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Four Kanawha County public schools, which were just allowed to reopen classrooms Monday, closed for parts of this week because of COVID-19, according to announcements from the school system.

Also, Thursday evening, Jerry Throckmorton, president of Kanawha’s arm of the American Federation of Teachers, said in a news release that the union is “filing multiple grievances against Kanawha County Schools on behalf of members at several schools for imposing conditions that threaten the health and safety of members.”

These official grievances, which can become lawsuits against the school system after working their way through the West Virginia Public Employees Grievance Board process, will seek “implementation of a model of delivery” that permits staff safety, the release said.

Rosemary Jenkins, a staff representative for the union, said it already had filed grievances on behalf of employees at two schools, and more will be coming. She said a big part of the grievances will focus on the school system’s lack of social distancing in some areas.

The release said, “we are only a few days into blended in-person learning, and we are already seeing the repercussions of the Kanawha Board [of Education]’s failure to prepare.”

Riverside High, East Bank Middle, Horace Mann Middle and Ruffner Elementary all shuttered for at least part of this week.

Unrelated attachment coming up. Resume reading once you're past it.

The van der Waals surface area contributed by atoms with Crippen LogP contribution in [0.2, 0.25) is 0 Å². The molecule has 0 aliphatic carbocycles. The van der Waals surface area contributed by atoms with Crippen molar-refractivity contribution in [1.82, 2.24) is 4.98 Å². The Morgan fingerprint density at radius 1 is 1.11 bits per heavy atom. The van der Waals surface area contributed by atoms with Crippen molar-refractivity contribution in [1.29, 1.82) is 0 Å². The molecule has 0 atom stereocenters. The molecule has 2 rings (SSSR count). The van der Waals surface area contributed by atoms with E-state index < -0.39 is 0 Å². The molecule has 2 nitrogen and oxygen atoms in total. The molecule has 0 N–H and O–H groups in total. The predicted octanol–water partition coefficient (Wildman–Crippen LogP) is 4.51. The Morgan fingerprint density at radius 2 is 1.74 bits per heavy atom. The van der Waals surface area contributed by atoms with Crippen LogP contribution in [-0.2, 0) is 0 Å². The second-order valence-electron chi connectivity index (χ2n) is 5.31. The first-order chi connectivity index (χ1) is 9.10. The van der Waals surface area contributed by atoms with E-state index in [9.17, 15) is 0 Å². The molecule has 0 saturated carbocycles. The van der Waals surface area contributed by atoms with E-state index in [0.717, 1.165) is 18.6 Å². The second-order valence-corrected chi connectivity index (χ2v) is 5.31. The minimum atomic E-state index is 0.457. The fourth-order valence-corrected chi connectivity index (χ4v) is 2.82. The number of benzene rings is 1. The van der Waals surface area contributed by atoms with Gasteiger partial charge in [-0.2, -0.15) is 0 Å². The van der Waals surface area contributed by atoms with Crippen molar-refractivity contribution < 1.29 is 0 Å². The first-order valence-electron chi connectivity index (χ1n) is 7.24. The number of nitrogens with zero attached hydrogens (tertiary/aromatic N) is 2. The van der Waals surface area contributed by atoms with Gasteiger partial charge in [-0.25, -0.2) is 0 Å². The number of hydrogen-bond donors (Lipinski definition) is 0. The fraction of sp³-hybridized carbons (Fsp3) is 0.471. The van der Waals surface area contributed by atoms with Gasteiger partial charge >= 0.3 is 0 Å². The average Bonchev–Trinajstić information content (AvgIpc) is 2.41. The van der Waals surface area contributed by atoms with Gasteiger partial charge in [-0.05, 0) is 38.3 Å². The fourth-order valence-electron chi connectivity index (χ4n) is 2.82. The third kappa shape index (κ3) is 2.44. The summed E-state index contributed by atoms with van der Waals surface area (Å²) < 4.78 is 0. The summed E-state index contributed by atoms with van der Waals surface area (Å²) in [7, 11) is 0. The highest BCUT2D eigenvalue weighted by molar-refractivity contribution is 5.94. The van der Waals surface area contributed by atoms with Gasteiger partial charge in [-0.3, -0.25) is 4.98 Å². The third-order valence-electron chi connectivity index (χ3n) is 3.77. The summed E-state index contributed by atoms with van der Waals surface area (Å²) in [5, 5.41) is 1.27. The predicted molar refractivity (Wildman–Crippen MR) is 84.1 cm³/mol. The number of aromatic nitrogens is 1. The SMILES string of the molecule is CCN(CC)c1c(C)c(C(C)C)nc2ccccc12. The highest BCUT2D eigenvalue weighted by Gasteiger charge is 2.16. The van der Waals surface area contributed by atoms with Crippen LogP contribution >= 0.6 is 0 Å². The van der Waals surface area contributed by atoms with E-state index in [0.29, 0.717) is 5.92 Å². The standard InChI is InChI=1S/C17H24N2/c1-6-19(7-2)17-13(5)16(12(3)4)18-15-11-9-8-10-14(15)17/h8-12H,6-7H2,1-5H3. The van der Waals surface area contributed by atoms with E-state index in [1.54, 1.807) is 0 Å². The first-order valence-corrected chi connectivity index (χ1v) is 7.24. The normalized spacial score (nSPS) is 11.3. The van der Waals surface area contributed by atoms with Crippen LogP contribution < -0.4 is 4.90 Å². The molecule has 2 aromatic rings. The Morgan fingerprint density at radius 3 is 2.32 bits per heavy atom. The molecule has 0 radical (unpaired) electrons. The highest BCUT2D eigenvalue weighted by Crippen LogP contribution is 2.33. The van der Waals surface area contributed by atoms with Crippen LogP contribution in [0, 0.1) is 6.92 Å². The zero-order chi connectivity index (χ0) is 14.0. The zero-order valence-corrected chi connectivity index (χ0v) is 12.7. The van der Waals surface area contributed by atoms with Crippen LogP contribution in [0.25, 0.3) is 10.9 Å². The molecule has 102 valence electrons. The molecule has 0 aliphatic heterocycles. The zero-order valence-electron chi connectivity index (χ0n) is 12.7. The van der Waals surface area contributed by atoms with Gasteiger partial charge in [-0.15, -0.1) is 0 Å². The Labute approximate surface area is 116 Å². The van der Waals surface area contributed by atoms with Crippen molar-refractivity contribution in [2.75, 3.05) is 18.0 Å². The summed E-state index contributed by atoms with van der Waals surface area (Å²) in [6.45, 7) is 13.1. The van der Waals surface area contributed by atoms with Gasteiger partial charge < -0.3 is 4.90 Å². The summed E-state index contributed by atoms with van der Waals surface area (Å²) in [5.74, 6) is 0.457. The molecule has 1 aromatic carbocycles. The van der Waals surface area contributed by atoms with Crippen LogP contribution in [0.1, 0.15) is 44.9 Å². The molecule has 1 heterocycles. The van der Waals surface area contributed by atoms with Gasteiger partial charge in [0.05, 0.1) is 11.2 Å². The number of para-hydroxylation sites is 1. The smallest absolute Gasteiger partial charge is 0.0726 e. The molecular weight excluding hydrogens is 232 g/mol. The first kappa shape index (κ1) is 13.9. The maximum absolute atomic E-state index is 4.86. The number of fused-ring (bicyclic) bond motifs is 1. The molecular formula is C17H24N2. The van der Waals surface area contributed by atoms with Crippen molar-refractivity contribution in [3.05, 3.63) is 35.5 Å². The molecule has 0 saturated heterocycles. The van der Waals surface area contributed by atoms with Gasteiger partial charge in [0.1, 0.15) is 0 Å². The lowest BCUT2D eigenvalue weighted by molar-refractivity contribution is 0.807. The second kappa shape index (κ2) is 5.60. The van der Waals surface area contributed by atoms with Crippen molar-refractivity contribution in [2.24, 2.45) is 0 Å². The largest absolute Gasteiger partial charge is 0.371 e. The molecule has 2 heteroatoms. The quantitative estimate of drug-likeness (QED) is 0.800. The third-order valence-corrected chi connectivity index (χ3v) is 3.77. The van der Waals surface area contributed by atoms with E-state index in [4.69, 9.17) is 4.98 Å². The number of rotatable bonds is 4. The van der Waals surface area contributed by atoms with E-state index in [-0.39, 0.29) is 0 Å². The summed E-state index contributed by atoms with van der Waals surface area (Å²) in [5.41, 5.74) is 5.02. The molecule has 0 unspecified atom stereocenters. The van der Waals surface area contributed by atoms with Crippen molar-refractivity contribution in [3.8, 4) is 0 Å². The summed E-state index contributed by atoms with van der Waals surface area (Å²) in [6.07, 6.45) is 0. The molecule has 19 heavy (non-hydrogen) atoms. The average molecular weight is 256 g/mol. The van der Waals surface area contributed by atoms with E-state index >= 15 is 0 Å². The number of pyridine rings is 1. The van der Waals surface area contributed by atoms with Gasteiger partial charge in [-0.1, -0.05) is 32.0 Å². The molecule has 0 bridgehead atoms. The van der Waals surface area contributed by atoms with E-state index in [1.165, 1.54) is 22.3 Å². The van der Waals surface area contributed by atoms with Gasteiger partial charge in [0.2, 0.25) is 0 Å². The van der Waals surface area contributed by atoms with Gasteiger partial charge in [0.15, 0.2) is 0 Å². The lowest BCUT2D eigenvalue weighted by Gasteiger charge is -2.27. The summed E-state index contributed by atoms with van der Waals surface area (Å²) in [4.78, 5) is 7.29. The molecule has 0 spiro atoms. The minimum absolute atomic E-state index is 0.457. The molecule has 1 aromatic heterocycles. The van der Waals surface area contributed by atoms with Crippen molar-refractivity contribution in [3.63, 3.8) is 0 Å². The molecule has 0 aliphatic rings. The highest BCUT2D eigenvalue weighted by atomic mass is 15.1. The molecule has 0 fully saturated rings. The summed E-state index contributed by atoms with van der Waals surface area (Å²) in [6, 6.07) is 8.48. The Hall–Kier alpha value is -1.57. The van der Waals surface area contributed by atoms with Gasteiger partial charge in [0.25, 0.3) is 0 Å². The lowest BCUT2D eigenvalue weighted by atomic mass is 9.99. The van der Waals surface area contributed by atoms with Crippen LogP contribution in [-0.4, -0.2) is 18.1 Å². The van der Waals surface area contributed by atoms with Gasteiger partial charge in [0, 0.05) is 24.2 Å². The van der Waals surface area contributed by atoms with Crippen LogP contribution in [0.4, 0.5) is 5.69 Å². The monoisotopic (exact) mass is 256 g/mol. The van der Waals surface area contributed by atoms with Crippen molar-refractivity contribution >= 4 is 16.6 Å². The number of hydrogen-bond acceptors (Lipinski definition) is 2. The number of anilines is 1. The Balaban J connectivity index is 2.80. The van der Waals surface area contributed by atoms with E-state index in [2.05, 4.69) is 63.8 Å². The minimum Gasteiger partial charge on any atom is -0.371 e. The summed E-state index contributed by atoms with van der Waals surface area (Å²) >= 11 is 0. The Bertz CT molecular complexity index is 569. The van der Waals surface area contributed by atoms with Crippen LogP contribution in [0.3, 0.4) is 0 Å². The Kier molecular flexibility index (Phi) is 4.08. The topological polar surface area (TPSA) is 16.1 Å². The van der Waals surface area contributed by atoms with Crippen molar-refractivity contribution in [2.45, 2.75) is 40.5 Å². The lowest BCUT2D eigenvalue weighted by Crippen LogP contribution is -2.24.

Horace Mann was shut down all week.

“We had several teachers who had been exposed to a person who tested positive,” school Superintendent Tom Williams said Monday. “And then we had some teachers in other grade levels that had been exposed, as well, and also had some other issues and the subs were not available that would know the routine of the school.”

Regarding Riverside, the school system said officials “were made aware [Wednesday] of a possible family case of COVID-19 within the Riverside High School community” and that Thursday’s closure was “being done out of an abundance of caution and to allow the [county health department] to conduct appropriate contact tracing. The school will be deep cleaned as a precaution and if anyone is deemed to have been in contact with a positive case, they will hear directly from the health department.”

The closures came during Kanawha schools’ first week of allowing nonspecial-education students into classrooms. During this week, only about half of children registered for in-person learning were scheduled to be in schools simultaneously — two days for one half and two different days for the other half.

The school system had planned to continue this for a second week before starting five days of weekly in-person instruction. But, in accordance with the county Board of Education’s 3-2 vote earlier this week, it will bring students registered for in-person classes back for five days starting Monday.

The union said 86% of the almost 700 members who replied to a survey disagree with that vote, and the union wants it rescinded.